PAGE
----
Before we could replicate and transport books easily we told stories to each other, and we remembered them. Before we could record music and distribute it we created it together, with whatever we could find to make a noise, banging sticks, blowing in reeds, scratching horsehair over pig gut, or just vibrating our diaphragms. Even for me, before I ever bought a DVD or video I was involved in amateur dramatics (sadly no more, but my daughter can be a drama queen...) and performed others works, and improvisations of my own. Content ownership used to be, across broad swathes of society, only in the collective memory and if you forgot a song or a story, it was gone forever.

Along came the 20th century.

As a result of the industrial revolution the printing press, and paper production got cheaper. Now content could be created centrally and distributed, using railways and those new fangled "roads" to a larger audience - we got the concept of popular fiction, and the concept of "I own this" crept in to the common consciousness, which of course flies in the face of copyright law, but is, according to Yannis, still the common perception.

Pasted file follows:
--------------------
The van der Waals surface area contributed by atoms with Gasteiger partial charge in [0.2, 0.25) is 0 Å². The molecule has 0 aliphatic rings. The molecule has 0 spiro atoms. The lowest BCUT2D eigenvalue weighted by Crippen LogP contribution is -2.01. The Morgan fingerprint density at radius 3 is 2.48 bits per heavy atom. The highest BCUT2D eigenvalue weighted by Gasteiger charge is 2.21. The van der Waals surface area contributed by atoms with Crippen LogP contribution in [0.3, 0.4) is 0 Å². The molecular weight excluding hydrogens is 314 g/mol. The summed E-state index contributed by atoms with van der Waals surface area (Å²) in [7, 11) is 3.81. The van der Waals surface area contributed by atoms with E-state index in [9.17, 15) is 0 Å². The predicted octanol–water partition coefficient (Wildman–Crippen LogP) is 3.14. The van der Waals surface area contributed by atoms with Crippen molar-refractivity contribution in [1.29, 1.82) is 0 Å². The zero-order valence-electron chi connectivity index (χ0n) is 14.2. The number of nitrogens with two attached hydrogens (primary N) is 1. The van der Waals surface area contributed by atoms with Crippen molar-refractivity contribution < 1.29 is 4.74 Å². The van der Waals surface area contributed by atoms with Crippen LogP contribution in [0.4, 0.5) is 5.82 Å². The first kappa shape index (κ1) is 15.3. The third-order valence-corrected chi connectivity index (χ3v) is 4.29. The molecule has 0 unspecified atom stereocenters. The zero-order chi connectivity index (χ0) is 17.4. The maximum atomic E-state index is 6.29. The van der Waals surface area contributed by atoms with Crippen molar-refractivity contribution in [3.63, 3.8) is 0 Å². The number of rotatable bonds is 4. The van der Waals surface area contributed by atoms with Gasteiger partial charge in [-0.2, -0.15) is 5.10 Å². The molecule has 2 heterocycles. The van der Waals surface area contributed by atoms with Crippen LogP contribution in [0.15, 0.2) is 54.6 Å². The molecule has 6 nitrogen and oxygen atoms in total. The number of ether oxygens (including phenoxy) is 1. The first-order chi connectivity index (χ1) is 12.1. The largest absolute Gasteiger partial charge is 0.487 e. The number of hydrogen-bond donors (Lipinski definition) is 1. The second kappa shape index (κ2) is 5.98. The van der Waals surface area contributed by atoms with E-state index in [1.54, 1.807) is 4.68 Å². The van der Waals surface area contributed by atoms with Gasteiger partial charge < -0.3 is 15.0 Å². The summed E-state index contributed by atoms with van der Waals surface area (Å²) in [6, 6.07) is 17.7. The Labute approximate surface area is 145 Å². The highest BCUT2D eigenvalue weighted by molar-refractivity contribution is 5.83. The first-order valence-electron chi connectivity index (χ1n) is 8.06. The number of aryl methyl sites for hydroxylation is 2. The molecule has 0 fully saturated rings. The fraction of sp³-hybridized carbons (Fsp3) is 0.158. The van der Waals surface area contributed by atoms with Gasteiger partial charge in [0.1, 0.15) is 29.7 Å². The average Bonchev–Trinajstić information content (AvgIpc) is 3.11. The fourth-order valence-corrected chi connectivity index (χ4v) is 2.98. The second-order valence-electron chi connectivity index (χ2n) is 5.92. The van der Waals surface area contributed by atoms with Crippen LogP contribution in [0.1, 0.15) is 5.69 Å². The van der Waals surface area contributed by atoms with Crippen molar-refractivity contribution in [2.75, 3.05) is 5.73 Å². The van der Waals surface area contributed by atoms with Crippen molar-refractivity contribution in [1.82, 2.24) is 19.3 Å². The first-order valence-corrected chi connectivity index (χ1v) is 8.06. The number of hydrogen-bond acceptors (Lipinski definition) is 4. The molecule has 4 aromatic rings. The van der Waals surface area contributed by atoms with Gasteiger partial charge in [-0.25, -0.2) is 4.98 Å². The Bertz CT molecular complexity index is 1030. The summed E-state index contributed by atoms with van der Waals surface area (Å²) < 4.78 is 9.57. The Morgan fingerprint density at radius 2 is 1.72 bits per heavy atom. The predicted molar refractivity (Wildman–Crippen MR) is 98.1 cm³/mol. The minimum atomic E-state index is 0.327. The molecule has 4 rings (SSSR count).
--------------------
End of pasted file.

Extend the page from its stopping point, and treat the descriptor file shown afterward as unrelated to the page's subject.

We got radio. Now distribution no longer involved physical media, and we had one-to-many broadcast - we got popular music. To be fair, we had popular music for many millennia, all those traditional folk songs that exist in the collective memory, but these did not really cross geographic or cultural borders. With the advent of radio what was deemed popular across the globe really started homogenising. Sad in some ways, but this temporary cultural flattening seems to lead now, in the twenty first century to greater diversity as we have influences from everywhen and everywhere to inspire creativity.